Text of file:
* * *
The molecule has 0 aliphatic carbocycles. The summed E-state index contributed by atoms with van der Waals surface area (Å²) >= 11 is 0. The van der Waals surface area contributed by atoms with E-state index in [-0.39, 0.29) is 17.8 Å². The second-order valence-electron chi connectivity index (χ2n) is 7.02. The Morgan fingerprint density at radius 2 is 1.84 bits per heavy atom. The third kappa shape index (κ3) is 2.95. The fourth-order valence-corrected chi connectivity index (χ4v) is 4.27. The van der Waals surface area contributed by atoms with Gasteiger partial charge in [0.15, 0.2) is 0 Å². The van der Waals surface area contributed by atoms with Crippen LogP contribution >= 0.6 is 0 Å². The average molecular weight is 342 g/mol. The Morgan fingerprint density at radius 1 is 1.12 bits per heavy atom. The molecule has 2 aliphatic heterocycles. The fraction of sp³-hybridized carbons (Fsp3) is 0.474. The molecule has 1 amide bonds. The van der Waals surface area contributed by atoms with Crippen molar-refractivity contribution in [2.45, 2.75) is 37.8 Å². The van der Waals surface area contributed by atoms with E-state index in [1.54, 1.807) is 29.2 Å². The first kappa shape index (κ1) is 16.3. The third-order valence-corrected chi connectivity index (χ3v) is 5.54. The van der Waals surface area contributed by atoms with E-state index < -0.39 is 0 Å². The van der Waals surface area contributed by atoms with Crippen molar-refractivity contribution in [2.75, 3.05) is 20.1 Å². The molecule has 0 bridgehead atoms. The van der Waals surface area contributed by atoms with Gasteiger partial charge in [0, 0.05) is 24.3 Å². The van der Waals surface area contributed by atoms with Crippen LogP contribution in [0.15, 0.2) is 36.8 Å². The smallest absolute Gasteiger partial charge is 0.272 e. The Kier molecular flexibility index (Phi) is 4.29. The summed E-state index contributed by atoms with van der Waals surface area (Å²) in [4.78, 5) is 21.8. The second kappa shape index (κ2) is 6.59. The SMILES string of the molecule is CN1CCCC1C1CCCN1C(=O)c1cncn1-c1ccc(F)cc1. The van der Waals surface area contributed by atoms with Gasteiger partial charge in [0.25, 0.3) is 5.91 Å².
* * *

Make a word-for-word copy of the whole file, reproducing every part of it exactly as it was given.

The molecule has 0 aliphatic carbocycles. The summed E-state index contributed by atoms with van der Waals surface area (Å²) >= 11 is 0. The van der Waals surface area contributed by atoms with E-state index in [-0.39, 0.29) is 17.8 Å². The second-order valence-electron chi connectivity index (χ2n) is 7.02. The Morgan fingerprint density at radius 2 is 1.84 bits per heavy atom. The third kappa shape index (κ3) is 2.95. The fourth-order valence-corrected chi connectivity index (χ4v) is 4.27. The van der Waals surface area contributed by atoms with Gasteiger partial charge in [0.15, 0.2) is 0 Å². The van der Waals surface area contributed by atoms with Crippen LogP contribution >= 0.6 is 0 Å². The average molecular weight is 342 g/mol. The Morgan fingerprint density at radius 1 is 1.12 bits per heavy atom. The molecule has 2 aliphatic heterocycles. The fraction of sp³-hybridized carbons (Fsp3) is 0.474. The molecule has 1 amide bonds. The van der Waals surface area contributed by atoms with Crippen molar-refractivity contribution in [2.45, 2.75) is 37.8 Å². The van der Waals surface area contributed by atoms with E-state index in [1.54, 1.807) is 29.2 Å². The first kappa shape index (κ1) is 16.3. The third-order valence-corrected chi connectivity index (χ3v) is 5.54. The van der Waals surface area contributed by atoms with E-state index < -0.39 is 0 Å². The van der Waals surface area contributed by atoms with Crippen molar-refractivity contribution in [2.75, 3.05) is 20.1 Å². The molecule has 0 bridgehead atoms. The van der Waals surface area contributed by atoms with Gasteiger partial charge in [0, 0.05) is 24.3 Å². The van der Waals surface area contributed by atoms with Crippen LogP contribution in [0.15, 0.2) is 36.8 Å². The smallest absolute Gasteiger partial charge is 0.272 e. The Kier molecular flexibility index (Phi) is 4.29. The summed E-state index contributed by atoms with van der Waals surface area (Å²) in [4.78, 5) is 21.8. The second kappa shape index (κ2) is 6.59. The SMILES string of the molecule is CN1CCCC1C1CCCN1C(=O)c1cncn1-c1ccc(F)cc1. The van der Waals surface area contributed by atoms with Gasteiger partial charge in [0.25, 0.3) is 5.91 Å².